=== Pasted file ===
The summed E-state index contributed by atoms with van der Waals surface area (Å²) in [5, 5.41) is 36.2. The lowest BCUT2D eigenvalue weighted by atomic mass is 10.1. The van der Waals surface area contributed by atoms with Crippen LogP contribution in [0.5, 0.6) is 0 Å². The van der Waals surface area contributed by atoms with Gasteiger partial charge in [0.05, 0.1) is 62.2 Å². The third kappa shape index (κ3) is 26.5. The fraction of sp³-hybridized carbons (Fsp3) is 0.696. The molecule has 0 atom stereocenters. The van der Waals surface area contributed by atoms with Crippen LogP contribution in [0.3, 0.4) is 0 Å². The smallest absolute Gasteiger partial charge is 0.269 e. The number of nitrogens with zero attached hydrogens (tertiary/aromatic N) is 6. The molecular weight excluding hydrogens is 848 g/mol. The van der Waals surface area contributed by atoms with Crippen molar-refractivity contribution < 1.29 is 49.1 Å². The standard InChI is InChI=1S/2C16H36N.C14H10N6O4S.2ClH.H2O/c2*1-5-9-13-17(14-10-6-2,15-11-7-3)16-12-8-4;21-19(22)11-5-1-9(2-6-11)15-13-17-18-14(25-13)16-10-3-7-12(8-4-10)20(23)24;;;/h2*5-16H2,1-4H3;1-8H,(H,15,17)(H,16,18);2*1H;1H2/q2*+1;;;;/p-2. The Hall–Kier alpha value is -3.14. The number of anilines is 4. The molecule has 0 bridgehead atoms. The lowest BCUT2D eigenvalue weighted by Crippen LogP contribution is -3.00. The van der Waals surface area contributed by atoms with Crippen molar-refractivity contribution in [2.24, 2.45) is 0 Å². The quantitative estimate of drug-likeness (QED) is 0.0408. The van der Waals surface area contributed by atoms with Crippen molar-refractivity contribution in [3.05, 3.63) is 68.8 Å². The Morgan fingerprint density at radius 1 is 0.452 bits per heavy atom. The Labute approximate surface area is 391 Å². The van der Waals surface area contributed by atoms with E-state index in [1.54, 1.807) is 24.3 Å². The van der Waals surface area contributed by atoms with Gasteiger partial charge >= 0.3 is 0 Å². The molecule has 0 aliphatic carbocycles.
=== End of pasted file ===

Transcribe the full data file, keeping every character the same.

The summed E-state index contributed by atoms with van der Waals surface area (Å²) in [5, 5.41) is 36.2. The lowest BCUT2D eigenvalue weighted by atomic mass is 10.1. The van der Waals surface area contributed by atoms with Crippen LogP contribution in [0.5, 0.6) is 0 Å². The van der Waals surface area contributed by atoms with Gasteiger partial charge in [0.05, 0.1) is 62.2 Å². The third kappa shape index (κ3) is 26.5. The fraction of sp³-hybridized carbons (Fsp3) is 0.696. The molecule has 0 atom stereocenters. The van der Waals surface area contributed by atoms with Crippen LogP contribution in [0.3, 0.4) is 0 Å². The smallest absolute Gasteiger partial charge is 0.269 e. The number of nitrogens with zero attached hydrogens (tertiary/aromatic N) is 6. The molecular weight excluding hydrogens is 848 g/mol. The van der Waals surface area contributed by atoms with Crippen molar-refractivity contribution < 1.29 is 49.1 Å². The standard InChI is InChI=1S/2C16H36N.C14H10N6O4S.2ClH.H2O/c2*1-5-9-13-17(14-10-6-2,15-11-7-3)16-12-8-4;21-19(22)11-5-1-9(2-6-11)15-13-17-18-14(25-13)16-10-3-7-12(8-4-10)20(23)24;;;/h2*5-16H2,1-4H3;1-8H,(H,15,17)(H,16,18);2*1H;1H2/q2*+1;;;;/p-2. The Hall–Kier alpha value is -3.14. The number of anilines is 4. The molecule has 0 bridgehead atoms. The lowest BCUT2D eigenvalue weighted by Crippen LogP contribution is -3.00. The van der Waals surface area contributed by atoms with Crippen molar-refractivity contribution in [2.24, 2.45) is 0 Å². The quantitative estimate of drug-likeness (QED) is 0.0408. The van der Waals surface area contributed by atoms with Crippen molar-refractivity contribution in [3.05, 3.63) is 68.8 Å². The Morgan fingerprint density at radius 1 is 0.452 bits per heavy atom. The Labute approximate surface area is 391 Å². The van der Waals surface area contributed by atoms with E-state index in [1.54, 1.807) is 24.3 Å². The van der Waals surface area contributed by atoms with Gasteiger partial charge >= 0.3 is 0 Å². The molecule has 0 aliphatic carbocycles.